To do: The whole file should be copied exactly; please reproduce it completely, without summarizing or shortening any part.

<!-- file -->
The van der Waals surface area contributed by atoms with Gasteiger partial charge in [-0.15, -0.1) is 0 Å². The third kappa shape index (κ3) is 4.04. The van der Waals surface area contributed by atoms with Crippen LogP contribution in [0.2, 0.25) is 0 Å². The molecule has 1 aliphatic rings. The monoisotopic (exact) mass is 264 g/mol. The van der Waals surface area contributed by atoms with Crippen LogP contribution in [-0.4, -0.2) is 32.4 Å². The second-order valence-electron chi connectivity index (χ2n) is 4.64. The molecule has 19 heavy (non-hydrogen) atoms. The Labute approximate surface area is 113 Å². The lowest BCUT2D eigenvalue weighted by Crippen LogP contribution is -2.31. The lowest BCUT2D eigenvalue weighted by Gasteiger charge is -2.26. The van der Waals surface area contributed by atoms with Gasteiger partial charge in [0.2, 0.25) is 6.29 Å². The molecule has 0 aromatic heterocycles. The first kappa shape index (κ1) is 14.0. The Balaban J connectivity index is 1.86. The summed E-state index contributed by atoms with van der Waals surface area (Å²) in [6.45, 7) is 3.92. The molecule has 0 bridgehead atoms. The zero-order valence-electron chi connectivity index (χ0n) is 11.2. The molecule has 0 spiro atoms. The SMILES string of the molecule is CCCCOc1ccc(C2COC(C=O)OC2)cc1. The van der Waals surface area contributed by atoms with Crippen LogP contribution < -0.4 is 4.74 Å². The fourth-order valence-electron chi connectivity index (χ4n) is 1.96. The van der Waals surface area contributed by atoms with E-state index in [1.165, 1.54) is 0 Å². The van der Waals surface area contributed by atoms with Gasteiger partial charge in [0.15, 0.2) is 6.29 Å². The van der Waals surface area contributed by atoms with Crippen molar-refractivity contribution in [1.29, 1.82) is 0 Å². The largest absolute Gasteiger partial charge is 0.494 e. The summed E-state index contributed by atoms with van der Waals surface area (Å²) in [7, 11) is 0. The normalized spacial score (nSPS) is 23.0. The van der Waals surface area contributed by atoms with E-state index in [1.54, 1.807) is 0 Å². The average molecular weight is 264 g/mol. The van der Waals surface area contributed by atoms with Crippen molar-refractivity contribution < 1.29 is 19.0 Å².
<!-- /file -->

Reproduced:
The van der Waals surface area contributed by atoms with Gasteiger partial charge in [-0.15, -0.1) is 0 Å². The third kappa shape index (κ3) is 4.04. The van der Waals surface area contributed by atoms with Crippen LogP contribution in [0.2, 0.25) is 0 Å². The molecule has 1 aliphatic rings. The monoisotopic (exact) mass is 264 g/mol. The van der Waals surface area contributed by atoms with Crippen LogP contribution in [-0.4, -0.2) is 32.4 Å². The second-order valence-electron chi connectivity index (χ2n) is 4.64. The molecule has 19 heavy (non-hydrogen) atoms. The Labute approximate surface area is 113 Å². The lowest BCUT2D eigenvalue weighted by Crippen LogP contribution is -2.31. The lowest BCUT2D eigenvalue weighted by Gasteiger charge is -2.26. The van der Waals surface area contributed by atoms with Gasteiger partial charge in [0.2, 0.25) is 6.29 Å². The molecule has 0 aromatic heterocycles. The first kappa shape index (κ1) is 14.0. The Balaban J connectivity index is 1.86. The summed E-state index contributed by atoms with van der Waals surface area (Å²) in [6.45, 7) is 3.92. The molecule has 0 bridgehead atoms. The zero-order valence-electron chi connectivity index (χ0n) is 11.2. The molecule has 0 spiro atoms. The SMILES string of the molecule is CCCCOc1ccc(C2COC(C=O)OC2)cc1. The van der Waals surface area contributed by atoms with Crippen LogP contribution < -0.4 is 4.74 Å². The fourth-order valence-electron chi connectivity index (χ4n) is 1.96. The van der Waals surface area contributed by atoms with E-state index in [1.165, 1.54) is 0 Å². The van der Waals surface area contributed by atoms with Gasteiger partial charge in [0.15, 0.2) is 6.29 Å². The van der Waals surface area contributed by atoms with Crippen molar-refractivity contribution in [1.29, 1.82) is 0 Å². The largest absolute Gasteiger partial charge is 0.494 e. The summed E-state index contributed by atoms with van der Waals surface area (Å²) in [7, 11) is 0. The normalized spacial score (nSPS) is 23.0. The van der Waals surface area contributed by atoms with E-state index in [1.54, 1.807) is 0 Å². The average molecular weight is 264 g/mol. The van der Waals surface area contributed by atoms with Crippen molar-refractivity contribution < 1.29 is 19.0 Å².